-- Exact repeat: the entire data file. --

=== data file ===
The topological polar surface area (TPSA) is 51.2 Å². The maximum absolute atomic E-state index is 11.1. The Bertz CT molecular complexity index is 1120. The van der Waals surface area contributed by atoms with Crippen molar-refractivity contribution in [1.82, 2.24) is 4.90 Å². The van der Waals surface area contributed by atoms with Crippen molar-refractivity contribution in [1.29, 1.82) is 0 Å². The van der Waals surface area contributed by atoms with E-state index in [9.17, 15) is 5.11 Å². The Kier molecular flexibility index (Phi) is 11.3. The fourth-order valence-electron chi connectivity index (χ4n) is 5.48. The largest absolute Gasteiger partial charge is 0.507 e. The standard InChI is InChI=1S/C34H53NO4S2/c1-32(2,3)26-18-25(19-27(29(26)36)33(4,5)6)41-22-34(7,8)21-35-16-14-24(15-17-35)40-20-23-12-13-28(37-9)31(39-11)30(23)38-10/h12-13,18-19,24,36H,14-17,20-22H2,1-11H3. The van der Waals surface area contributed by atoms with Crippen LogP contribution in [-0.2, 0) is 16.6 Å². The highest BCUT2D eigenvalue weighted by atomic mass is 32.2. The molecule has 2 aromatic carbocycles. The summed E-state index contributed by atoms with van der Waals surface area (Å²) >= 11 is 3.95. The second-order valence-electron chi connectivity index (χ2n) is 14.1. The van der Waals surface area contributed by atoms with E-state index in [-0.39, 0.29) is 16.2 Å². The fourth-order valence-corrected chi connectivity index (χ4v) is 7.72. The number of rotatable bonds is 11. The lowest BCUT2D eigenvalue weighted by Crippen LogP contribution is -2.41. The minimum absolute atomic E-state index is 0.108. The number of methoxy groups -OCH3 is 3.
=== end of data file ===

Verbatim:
The topological polar surface area (TPSA) is 51.2 Å². The maximum absolute atomic E-state index is 11.1. The Bertz CT molecular complexity index is 1120. The van der Waals surface area contributed by atoms with Crippen molar-refractivity contribution in [1.82, 2.24) is 4.90 Å². The van der Waals surface area contributed by atoms with Crippen molar-refractivity contribution in [1.29, 1.82) is 0 Å². The van der Waals surface area contributed by atoms with E-state index in [9.17, 15) is 5.11 Å². The Kier molecular flexibility index (Phi) is 11.3. The fourth-order valence-electron chi connectivity index (χ4n) is 5.48. The largest absolute Gasteiger partial charge is 0.507 e. The standard InChI is InChI=1S/C34H53NO4S2/c1-32(2,3)26-18-25(19-27(29(26)36)33(4,5)6)41-22-34(7,8)21-35-16-14-24(15-17-35)40-20-23-12-13-28(37-9)31(39-11)30(23)38-10/h12-13,18-19,24,36H,14-17,20-22H2,1-11H3. The van der Waals surface area contributed by atoms with Crippen LogP contribution in [-0.2, 0) is 16.6 Å². The highest BCUT2D eigenvalue weighted by atomic mass is 32.2. The molecule has 2 aromatic carbocycles. The summed E-state index contributed by atoms with van der Waals surface area (Å²) >= 11 is 3.95. The second-order valence-electron chi connectivity index (χ2n) is 14.1. The van der Waals surface area contributed by atoms with E-state index in [-0.39, 0.29) is 16.2 Å². The fourth-order valence-corrected chi connectivity index (χ4v) is 7.72. The number of rotatable bonds is 11. The lowest BCUT2D eigenvalue weighted by Crippen LogP contribution is -2.41. The minimum absolute atomic E-state index is 0.108. The number of methoxy groups -OCH3 is 3.